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Movement Perception.docx

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Department
Psychology
Course
PSYC 2390
Professor
Lana Trick
Semester
Fall

Description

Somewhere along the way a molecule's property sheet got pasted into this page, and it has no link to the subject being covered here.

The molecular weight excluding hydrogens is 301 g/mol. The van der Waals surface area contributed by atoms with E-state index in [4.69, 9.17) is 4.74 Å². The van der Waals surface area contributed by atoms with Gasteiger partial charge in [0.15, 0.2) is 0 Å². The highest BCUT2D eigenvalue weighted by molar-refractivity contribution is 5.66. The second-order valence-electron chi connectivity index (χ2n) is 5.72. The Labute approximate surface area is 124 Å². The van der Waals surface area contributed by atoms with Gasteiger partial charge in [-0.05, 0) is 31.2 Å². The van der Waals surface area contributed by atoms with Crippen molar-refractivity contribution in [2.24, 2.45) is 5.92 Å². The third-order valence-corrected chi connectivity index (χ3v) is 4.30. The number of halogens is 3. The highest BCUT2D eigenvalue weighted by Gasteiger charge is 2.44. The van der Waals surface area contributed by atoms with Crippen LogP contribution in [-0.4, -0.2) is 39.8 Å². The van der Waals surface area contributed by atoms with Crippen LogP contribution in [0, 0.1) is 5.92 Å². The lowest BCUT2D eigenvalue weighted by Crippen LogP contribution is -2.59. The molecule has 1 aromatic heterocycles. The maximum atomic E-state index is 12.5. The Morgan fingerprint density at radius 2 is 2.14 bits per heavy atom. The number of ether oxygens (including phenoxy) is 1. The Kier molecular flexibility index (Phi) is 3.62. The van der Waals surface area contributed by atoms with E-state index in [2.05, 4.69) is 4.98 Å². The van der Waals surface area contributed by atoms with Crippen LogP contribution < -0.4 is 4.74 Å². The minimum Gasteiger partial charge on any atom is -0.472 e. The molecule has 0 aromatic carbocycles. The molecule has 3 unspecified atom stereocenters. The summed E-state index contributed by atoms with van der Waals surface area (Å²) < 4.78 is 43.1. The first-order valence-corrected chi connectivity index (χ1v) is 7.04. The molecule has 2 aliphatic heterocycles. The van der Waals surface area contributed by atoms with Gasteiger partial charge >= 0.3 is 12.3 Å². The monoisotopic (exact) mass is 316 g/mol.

Movement Perception 10/29/2012 8:40:00 AM Movement Perception What is motion perception?  Ability to see movement o See objects changing position  One of most important attributes of vision o Can be colour blind and have bad depth perception but still survive because of the ability to see motion Why is motion perception important?  Attracts attention (attentional capture, seeing your friend waving in the crowd, effect occurs when you are consciously looking for something and when you are paying attention to something else) o Important role in survival  Helps us understand our environment  Provides information about objects Motion Defines Object Form and Can Aid in Object Perception: Grouping by common fate (grouping in 2D)  Group together objects that are moving together  Can use this to define form and contours  Random dot kinematograms o Shift square over and see form defined by that movement  One reason that camouflage animals need to freeze in order to be hidden o As long as they are still they are protected  As soon as they start moving, grouping by common fate causes them to be distinguishable Grouping in 3D  Kinetic depth effect o Take wire cube and have projector on cube o If still, shadow will look 2D o As soon as you start spinning cube, shadow will look 3D  Ullman‟s Structure from Motion displays o Involves random dots (salt and pepper diagram of cylinder) o Cylinder inside cylinder o One moves 1 way and the other moves the other  Can see the inside cylinder  Biological motion: Johansson Figures o Our ability to see biological motion o Wear black leotard and have light emitting dials on joints o Put people in dark and when they move, can see and recognize that they are people (when still just looks like random array of lights) o Can distinguish movement that occurs in humans vs. animals just by seeing light emitting dials of joints  Can even tell which is male and which is female  Can tell which is yourself (movement is individual to you) o Cats can tell difference between cats and non cats o Example of how movement can create perceptual organization  Movement transforms dots that appear unrelated into a pattern that is almost immediately seem Motion Agnosia: inability to recognize motion  e.g. cannot fill glass because cannot see where liquid is compared to the top of the glass, first thing you know it is one third from the top, next image is of the glass overflowing  Akinetopsia Motion and Visual Motor Coordination: Motion Defines Depth (Depth Cues from Motion)  Relative motion and motion parallax o Motion can help define depth o Moving forward  Close to you  moves in opposite direction  Accretion and deletion o Deleting things vs. growing things o Causes local disturbance in the optic array o Provides information that object is moving relative to the environment or vice versa (if fixating on object moving, it appears that the environment is moving) Motion and Balance  Optic flow o Lose balance very fast when eyes are closed o Takes lot of training to be able to use vestibular sense for balance (most people use vision to help balance) o Optic flow  image blurring as you move  Visual capture (star wars movie, had vision scientists to try and give illusion that viewers were moving)  Swinging room experiment o Showed importance of optic flow o Conducted with toddlers o Had toddler in room (roof and walls were hanging from chains)  Can move roof and walls back and forth o Made walls of room go back and worth, when walls moving forward (approaching you), optic flow coming forward  Sense of falling forward and toddlers leaned back and fell on butt because didn‟t need to make that adjustment (can‟t help but use visual information in actions) o Made walls flow away from you, interpret as optic flow moving away from you  Sense of falling backwards therefore lean forward and fall on face because of adjustment o Visual capture  visual information is taking over from sense of balance  When senses are in conflict with each other, vision wins even when it is not correct  Motion and projectiles (motion in depth) o Looming  Object gets larger and larger and baby leans back because it thinks object is going to hit them in the face  Change in size over time tells you when you will get hit with the object Apparent vs. Real Motion 1. Apparent motion (illusion)  can have static pictures and if you put them close together in time, will see that object moves  Both objects are static dots but when put close together in time will see them moving  Principle behind flip book  Visual system easily confuses real motion and apparent motion  Induced motion: when motion of one object (normally large) causes a nearby object (usually smaller) to appear to move o Moon is still but clouds moving past moon makes it appear as though the moon is moving Wertheimer (Gestalt psychologist)  30ms between images, see both images on same display  between 60-200ms between images, see movement o TV and movies  200ms+ will just see two static pictures Motion Aftereffects  After viewing a moving stimulus for 30-60 seconds and then viewing a stationary stimulus, which appears to move  E.g. waterfall illusion o Flows down, look at stationary, appears to move up 2. Real motion  motion happening in real time  Brain areas involved in real motion are also activated during apparent motion Physiological Mechanisms of Motion Perception 10/29/2012 8:40:00 AM Physiological Mechanisms of Motion Perception Two Systems: Image Retina System  Requires things to move on retina (must change position on retina in order to see movement)  Illusions are often based on image retina system  E.g. waterfall illusion o Look at waterfall for long period of time, eyes still, look away and see motion in opposite direction (guitar hero) o If try tracking object with eye will not get after image as well Eye-Head system  Incorporates eye and head movements  Can still see object moving even if it stays on same position of eye (e.g. fovea)  Tracking object with eyes / head, stays on same position on retina but still see object as moving Aubert-Fleischl Effect  Eye head and image retina system can both determine how fast something moves but does not always conclude same speed  Track pendulum with eyes and get idea of speed  Then look at pendulum keeping eyes still o Appears to be moving faster when eyes are still (image retina system thinks object moves faster than what eye head system says)  Image retina system is more accurate o Eye head system uses eye movements (eye muscles) to judge speed (sometimes eyes cannot keep up with speed of object) Image Retina System: How do neurons signal motion? (Reichardt Motion Detectors):  See loose leaf paper  Stimulus sweeps across retina, activates directionally selective neurons in cortex  Leads to aperture problem: o Pencil example moving right vs. pencil moving up and right (both appear to be moving right)  A single directionally selective neuron would fire similarly in both situations  Movement of edge across aperture occurs perpendicular to direction in which edge is oriented o Viewing only small portion of larger stimulus can result in misleading information  Solution: o Pool our response from number of neurons (MT cortex) o Neuron can also use information about the end of a moving object to determine its direction of motion Neural Firing and Perception of Moving Dot Stimuli  Judge monkey‟s ability to judge direction that dots were moving and measured response of MT cortex o Simultaneously measuring perception and firing of neurons  One display had dots moving in random directions o Coherence at 0%  Second display, 50% of dots were moving in same direction, the rest were random o Coherence at 50%  In third display, all dots moving in same direction o Coherence at 100%  As dot coherence increased, monkeys judged the direction more accurately and the MT neuron fired more rapidly  Can also show effects of MT by lesioning or electrically stimulating it o When lesioned,